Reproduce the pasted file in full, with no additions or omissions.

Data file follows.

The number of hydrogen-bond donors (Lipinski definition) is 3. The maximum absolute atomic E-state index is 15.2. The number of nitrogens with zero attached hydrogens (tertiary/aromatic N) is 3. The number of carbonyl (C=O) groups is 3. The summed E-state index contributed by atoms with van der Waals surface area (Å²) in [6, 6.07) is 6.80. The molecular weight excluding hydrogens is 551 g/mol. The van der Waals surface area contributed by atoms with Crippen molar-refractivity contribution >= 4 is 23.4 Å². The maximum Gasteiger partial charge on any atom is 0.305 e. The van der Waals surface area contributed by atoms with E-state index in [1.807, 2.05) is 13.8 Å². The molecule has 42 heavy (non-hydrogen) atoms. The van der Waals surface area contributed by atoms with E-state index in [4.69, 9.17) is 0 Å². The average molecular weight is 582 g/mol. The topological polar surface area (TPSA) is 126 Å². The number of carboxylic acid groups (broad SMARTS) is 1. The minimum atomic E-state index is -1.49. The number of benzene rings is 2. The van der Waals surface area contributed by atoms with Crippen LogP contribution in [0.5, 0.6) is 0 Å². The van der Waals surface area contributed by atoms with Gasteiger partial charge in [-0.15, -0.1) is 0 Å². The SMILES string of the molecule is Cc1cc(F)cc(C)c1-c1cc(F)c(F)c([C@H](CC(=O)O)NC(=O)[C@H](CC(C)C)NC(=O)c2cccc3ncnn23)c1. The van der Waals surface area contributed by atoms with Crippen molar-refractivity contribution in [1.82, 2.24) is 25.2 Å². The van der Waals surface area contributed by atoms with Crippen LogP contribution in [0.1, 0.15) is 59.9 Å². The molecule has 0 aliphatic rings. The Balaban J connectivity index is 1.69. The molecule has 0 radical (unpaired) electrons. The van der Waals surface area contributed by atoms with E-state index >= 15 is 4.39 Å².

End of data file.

The number of hydrogen-bond donors (Lipinski definition) is 3. The maximum absolute atomic E-state index is 15.2. The number of nitrogens with zero attached hydrogens (tertiary/aromatic N) is 3. The number of carbonyl (C=O) groups is 3. The summed E-state index contributed by atoms with van der Waals surface area (Å²) in [6, 6.07) is 6.80. The molecular weight excluding hydrogens is 551 g/mol. The van der Waals surface area contributed by atoms with Crippen molar-refractivity contribution >= 4 is 23.4 Å². The maximum Gasteiger partial charge on any atom is 0.305 e. The van der Waals surface area contributed by atoms with E-state index in [1.807, 2.05) is 13.8 Å². The molecule has 42 heavy (non-hydrogen) atoms. The van der Waals surface area contributed by atoms with E-state index in [4.69, 9.17) is 0 Å². The average molecular weight is 582 g/mol. The topological polar surface area (TPSA) is 126 Å². The number of carboxylic acid groups (broad SMARTS) is 1. The minimum atomic E-state index is -1.49. The number of benzene rings is 2. The van der Waals surface area contributed by atoms with Crippen LogP contribution in [0.5, 0.6) is 0 Å². The van der Waals surface area contributed by atoms with Gasteiger partial charge in [-0.15, -0.1) is 0 Å². The SMILES string of the molecule is Cc1cc(F)cc(C)c1-c1cc(F)c(F)c([C@H](CC(=O)O)NC(=O)[C@H](CC(C)C)NC(=O)c2cccc3ncnn23)c1. The van der Waals surface area contributed by atoms with Crippen molar-refractivity contribution in [1.82, 2.24) is 25.2 Å². The van der Waals surface area contributed by atoms with Crippen LogP contribution in [0.1, 0.15) is 59.9 Å². The molecule has 0 aliphatic rings. The Balaban J connectivity index is 1.69. The molecule has 0 radical (unpaired) electrons. The van der Waals surface area contributed by atoms with E-state index >= 15 is 4.39 Å².